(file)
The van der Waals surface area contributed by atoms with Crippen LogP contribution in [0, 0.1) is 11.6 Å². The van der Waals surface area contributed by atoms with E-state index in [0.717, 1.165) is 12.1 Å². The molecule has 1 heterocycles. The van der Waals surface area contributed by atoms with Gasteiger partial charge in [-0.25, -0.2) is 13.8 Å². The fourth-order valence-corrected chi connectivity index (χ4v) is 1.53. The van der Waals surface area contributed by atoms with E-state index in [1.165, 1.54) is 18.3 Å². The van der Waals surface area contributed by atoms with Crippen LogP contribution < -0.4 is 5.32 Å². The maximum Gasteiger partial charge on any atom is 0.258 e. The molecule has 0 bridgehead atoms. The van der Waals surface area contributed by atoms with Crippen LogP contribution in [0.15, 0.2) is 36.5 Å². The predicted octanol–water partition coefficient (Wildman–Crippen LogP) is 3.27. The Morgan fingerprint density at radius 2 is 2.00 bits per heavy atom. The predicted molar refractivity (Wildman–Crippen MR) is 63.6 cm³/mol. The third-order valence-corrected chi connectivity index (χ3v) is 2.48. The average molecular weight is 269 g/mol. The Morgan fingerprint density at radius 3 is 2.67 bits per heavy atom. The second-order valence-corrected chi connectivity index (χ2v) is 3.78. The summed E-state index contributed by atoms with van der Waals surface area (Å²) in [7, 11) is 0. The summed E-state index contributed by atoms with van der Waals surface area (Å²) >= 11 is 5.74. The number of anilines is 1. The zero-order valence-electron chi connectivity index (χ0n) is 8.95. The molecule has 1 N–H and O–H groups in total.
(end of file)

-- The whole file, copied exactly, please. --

The van der Waals surface area contributed by atoms with Crippen LogP contribution in [0, 0.1) is 11.6 Å². The van der Waals surface area contributed by atoms with E-state index in [0.717, 1.165) is 12.1 Å². The molecule has 1 heterocycles. The van der Waals surface area contributed by atoms with Gasteiger partial charge in [-0.25, -0.2) is 13.8 Å². The fourth-order valence-corrected chi connectivity index (χ4v) is 1.53. The van der Waals surface area contributed by atoms with E-state index in [1.165, 1.54) is 18.3 Å². The van der Waals surface area contributed by atoms with Crippen LogP contribution < -0.4 is 5.32 Å². The maximum Gasteiger partial charge on any atom is 0.258 e. The molecule has 0 bridgehead atoms. The van der Waals surface area contributed by atoms with Crippen LogP contribution in [0.15, 0.2) is 36.5 Å². The predicted octanol–water partition coefficient (Wildman–Crippen LogP) is 3.27. The Morgan fingerprint density at radius 2 is 2.00 bits per heavy atom. The predicted molar refractivity (Wildman–Crippen MR) is 63.6 cm³/mol. The third-order valence-corrected chi connectivity index (χ3v) is 2.48. The average molecular weight is 269 g/mol. The Morgan fingerprint density at radius 3 is 2.67 bits per heavy atom. The second-order valence-corrected chi connectivity index (χ2v) is 3.78. The summed E-state index contributed by atoms with van der Waals surface area (Å²) in [7, 11) is 0. The summed E-state index contributed by atoms with van der Waals surface area (Å²) >= 11 is 5.74. The number of anilines is 1. The zero-order valence-electron chi connectivity index (χ0n) is 8.95. The molecule has 1 N–H and O–H groups in total.